How Do Native Americans Of Today Perceive The White Man?

December 29, 2010
Written by Laura Monroe in
"Sticky Wicket" Questions
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Do Native Americans still view the “white man” as the enemy that stole their land and freedom? Do they believe other races and ethnicities are guilty of these acts as well? Or do they feel that these different cultures and ethnicities have no bearing on how the whites took the country away from them?

This is an inherently tricky subject, as Native America today encompasses hundreds of different tribes with vastly diverse cultures, languages, and histories. One cannot even begin to speak for all Native Americans, since the tragedies of their histories all unfolded so differently. But it is fair to say that uniting all Native Americans is a distinct history of loss, which included both that of land and freedom to varying degrees.

Thus, different Native Americans are going to approach this query in distinctive ways. One Native American teacher working just outside the Navajo reservation in Flagstaff, AZ, explains the fundamental individuality that lies behind any answer to this query: “The fact will always remain that land was taken. As a result, physical freedom may have become restricted to a certain degree. The view of ‘white men’ as an enemy is an individual belief, not a collective belief of Native Americans. Those living on reservations may hold dearly to some beliefs, while those who have chosen to become educated and acclimated into the greater society, and now reside in that society, hold separate beliefs.”

However, she explains, this still doesn’t excuse what happened. “Yes, other races and ethnicities are guilty of taking land from other groups. But because other cultures and ethnicities have committed similar acts does not excuse the ‘white men’ or anyone else, as land grab always involves some stealth, subversion, and violence.”

Her colleague and another member of the Navajo tribe, who specializes in Navajo instruction for second and third grade students, dismisses any focus on the past in favor of her concerns about the future. “You can say that even today they are still ‘losing;’ losing their mother tongue, their indigenous language, and aspects of their culture and traditions, all while facing a continuous battle with poverty and alcoholism, and so many other challenges.”

She points out that how educationally Navajo students are consistently portrayed as falling behind on the achievement gap, as compared to their white peers, along with so many other blanket judgments. She feels that rather than judging the past, the hard realities of today need to be assessed and dealt with. “We are continuing to battle racism and prejudices even in the ‘free country,’ we live in today.”

Some have made their peace with the matter, quietly acknowledging their history while at the same time embracing the lessons to be found therein in order to move forward. Alana Sorenson, who is half Navajo and half Anglo, explains this as follows: “As an individual, I do not view the ‘white man’ as an enemy who stole my land and freedom. I see that statement as being true for my ancestors who had to face the conflicts firsthand. I have felt anger for what the Navajo people had to endure, and horrified at the injustice, and complete disrespect for humanity, treated as an animal rather than a person. But I cannot own the same experiences as my ancestors.”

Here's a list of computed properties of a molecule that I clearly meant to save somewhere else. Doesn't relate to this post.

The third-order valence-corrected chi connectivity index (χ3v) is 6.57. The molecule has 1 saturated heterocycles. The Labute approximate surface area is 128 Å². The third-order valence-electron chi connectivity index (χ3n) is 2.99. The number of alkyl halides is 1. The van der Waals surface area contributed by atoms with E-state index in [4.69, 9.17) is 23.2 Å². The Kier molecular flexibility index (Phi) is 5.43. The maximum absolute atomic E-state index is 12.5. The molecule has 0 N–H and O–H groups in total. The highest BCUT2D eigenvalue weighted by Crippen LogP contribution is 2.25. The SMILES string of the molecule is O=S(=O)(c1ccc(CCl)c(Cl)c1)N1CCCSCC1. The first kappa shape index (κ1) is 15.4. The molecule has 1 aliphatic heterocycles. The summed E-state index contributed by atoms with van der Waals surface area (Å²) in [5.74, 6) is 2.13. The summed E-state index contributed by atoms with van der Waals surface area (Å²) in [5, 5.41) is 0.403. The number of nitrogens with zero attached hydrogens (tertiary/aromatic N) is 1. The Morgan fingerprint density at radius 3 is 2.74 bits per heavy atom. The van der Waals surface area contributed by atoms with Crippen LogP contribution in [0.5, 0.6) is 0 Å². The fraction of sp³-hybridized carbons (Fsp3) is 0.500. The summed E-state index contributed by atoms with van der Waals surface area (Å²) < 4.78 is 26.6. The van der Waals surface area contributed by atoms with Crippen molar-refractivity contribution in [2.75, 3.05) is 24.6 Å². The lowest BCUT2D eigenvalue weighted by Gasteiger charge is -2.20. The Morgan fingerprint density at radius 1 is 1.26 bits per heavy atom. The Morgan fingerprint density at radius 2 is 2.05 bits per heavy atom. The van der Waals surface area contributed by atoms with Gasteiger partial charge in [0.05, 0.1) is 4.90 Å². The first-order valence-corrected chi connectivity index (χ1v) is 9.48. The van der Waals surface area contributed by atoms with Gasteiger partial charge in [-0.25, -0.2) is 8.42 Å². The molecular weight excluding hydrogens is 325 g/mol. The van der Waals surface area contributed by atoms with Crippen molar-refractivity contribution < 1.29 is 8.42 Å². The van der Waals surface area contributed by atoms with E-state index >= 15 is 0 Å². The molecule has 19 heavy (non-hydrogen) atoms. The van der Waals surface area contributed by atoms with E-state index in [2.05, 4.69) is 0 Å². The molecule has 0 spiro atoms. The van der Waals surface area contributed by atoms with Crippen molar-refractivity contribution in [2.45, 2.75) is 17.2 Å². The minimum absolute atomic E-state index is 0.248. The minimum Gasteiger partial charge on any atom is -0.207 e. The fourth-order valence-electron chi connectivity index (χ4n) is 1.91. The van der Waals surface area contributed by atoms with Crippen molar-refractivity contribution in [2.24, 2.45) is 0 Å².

In fact, her family chose to turn around the experiences of their ancestors, and focus the lessons of their history into the creation of cultural bridges of acceptance and understanding to foster a culturally diverse future. She recounts: “My grandmother, Roberta Blackgoat, a well-known resistor against forced relocation, and the injustices of indigenous people, had many sheepherders from all over the country and even from other countries come to live with her on the reservation. There they helped take care of the sheep and goats, hauled water, and learned about the Navajo culture. This is a gift that I will always hold dear, because I had the chance to learn about people from different places, to learn about the difficulties in life that they themselves, their families, and their cultures had to endure.”

She recalls one specific visitor who left a profound impression on her: “One lady from Germany stayed with my grandmother for many years in a row in the 1980s, before the Berlin Wall came down. She talked about what it was like to live in West Germany, and to have family in East Germany. Hearing her stories helped me come to the conclusion that it is the ‘government culture’ that my ancestors and grandmother were fighting against, not individual people or ethnicities.”

The history of Native Americans from every tribe is riddled with loss. How each individual chooses to come to terms with the reverberating effects of that loss is a path they must forge on their own. But one thing’s for certain: The continued losses that each culture still withstands must come to an end, for each tribe has much to contribute to our society as a whole.

Author Note: It’s important to note here that all persons interviewed for this piece are Native
Americans from the Southwest, and as such, may hold a different perspective than those from other geographical areas in the United States. Two of my three sources wished to remain anonymous, due to the highly charged political nature of this debate, and the importance of their remaining somewhat neutral in it due to their positions as teachers.

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